Literature, both ancient and modern, inspired some suggestions. Ralph Magoffin of New York City hearkened back centuries with Vergilius, in honor of 1930 being the 2,000th anniversary of the Roman poet Virgil’s works. From more contemporary times, T. Horan of Dalton, Georgia, proposed the awkward-to-pronounce Poictesme, from James Branch Cabell’s then-popular but since-faded book, Life of Manuel.

Perhaps the most fascinating look into the public consciousness of 1930 can be seen in the hodgepodge of names that defy any other classification. Howard Carter’s 1922 discovery of the tomb of King Tutankhamun was still in the mind of Josephine T. of Harbert, Michigan, when she suggested Shu, the Egyptian god of the atmosphere, “as recently found by Mr. Howard Carter in the annex of the Tutankhamun tomb.” Even Prohibition, begun in 1920 but winding down by 1930, made an appearance in the name game. Philip Bowman of Annapolis, Maryland, suggested Bacchus, the Roman god of wine-making, as “typical of the age we live in.” The Literary Magazine suggested, “For this notable cosmic catch completing the big-league planetary nine, it would be fitting to call the starry outfielder Babe Ruth.” Ruth was then near the end of his baseball career but still a larger-than-life figure.

Many of the names honored individuals associated with Planet X, particularly Lowell. These include simply Lowell or Percival but also combinations such as Percilo, Perlo, and Perlow (the first letters of his first and last name), and Percius (Percival and his country, the United States). Gale Dismukes of Juneau, Alaska, wanted to honor the discoverer of the new planet, Clyde Tombaugh, with the name Tom Boy. She even included a poem: 

“The Planet Speaks”

“Tom Boy” “Tom Boy”
Let it be my name
Surely Mr. Tombaugh
Beats in this game.

Playing “Hide and seek”
I often have thought
I, should like to be 
By one self-taught.

Let the joyous tidings
Ring the world around
“Tom Boy” “Tom Boy” 
The latest Planet found.”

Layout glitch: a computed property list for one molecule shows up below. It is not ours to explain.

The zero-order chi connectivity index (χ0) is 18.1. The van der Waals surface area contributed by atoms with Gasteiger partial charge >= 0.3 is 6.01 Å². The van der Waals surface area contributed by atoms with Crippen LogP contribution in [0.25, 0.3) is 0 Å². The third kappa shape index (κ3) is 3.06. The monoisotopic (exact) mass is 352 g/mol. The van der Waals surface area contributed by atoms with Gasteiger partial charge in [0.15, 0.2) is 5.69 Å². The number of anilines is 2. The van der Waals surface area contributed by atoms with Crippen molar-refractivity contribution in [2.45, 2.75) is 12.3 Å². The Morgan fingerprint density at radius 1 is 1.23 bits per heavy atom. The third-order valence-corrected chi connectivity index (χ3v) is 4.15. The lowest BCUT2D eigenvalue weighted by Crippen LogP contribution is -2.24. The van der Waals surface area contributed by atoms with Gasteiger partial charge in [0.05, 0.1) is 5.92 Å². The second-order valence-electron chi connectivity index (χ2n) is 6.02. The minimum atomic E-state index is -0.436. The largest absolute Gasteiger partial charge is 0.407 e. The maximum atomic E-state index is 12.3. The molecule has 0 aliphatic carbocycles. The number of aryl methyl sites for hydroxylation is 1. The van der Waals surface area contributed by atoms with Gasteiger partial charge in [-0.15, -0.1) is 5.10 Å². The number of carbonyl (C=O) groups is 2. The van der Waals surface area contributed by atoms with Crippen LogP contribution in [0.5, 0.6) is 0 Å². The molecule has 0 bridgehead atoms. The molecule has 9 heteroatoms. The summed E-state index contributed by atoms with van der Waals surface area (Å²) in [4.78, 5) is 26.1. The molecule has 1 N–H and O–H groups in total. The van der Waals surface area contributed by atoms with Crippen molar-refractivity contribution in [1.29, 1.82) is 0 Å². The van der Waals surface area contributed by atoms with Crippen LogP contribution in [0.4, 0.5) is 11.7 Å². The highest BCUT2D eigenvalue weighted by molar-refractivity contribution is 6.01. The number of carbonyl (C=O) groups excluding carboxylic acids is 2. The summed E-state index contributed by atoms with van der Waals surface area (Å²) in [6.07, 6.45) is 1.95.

One of the cutest ideas came from Karl Underhill of New Hampshire. He wrote, “If I had discovered the new trans-Neptunian planet I would name it Jean after my two-year baby girl. I do not know the definition of the name Jean but it means everything to me. This letter is not a crank.”

Astronomers found more to love about Pluto in the detailed images captured during the July 2015 flyby, including the heart-shaped Tombaugh Regio. 
Making the call

While many of these suggestions undoubtedly made for good reading, the Lowell staff ultimately chose Pluto. Putnam gave a press statement explaining the decision to go with a Roman god, in accordance with the other planets. He said, “There have been many suggestions which have been weighed and sifted, and suitable ones were narrowed down to three — Minerva, Cronus, and Pluto.” Minerva was the staff’s first choice but since an asteroid already bore the goddess’s name, they decided on Pluto, “the god of the regions of darkness where X holds sway.” Putnam pointed out that Pluto’s two mythological brothers, Jupiter and Neptune, were already represented by solar system planets. “Now one is found for him [Pluto] and he at last comes into his inheritance in the outermost regions of the Sun’s domain.”

Eighty-five years after Pluto’s discovery and naming, public fascination with this icy body remains strong. These days, instead of suggesting names for the body itself, people are thinking of names for Pluto’s geographical and geological regions, again pulling ideas from mythology, pop culture, and the real scientists and visionaries involved with the Pluto system. What will future generations glean from the current wave of naming choices? Whether because Pluto was long considered the only planet discovered in the United States, or because so many people regard it as an underdog, it remains beloved in the hearts of many in the population. Given this warm regard, plus the heart-shaped region the New Horizons team imaged and later dubbed “Tombaugh Regio,” perhaps Solomon Berman of Washington, D.C., writing to the observatory in 1930, offered the best and most prescient name: Amor.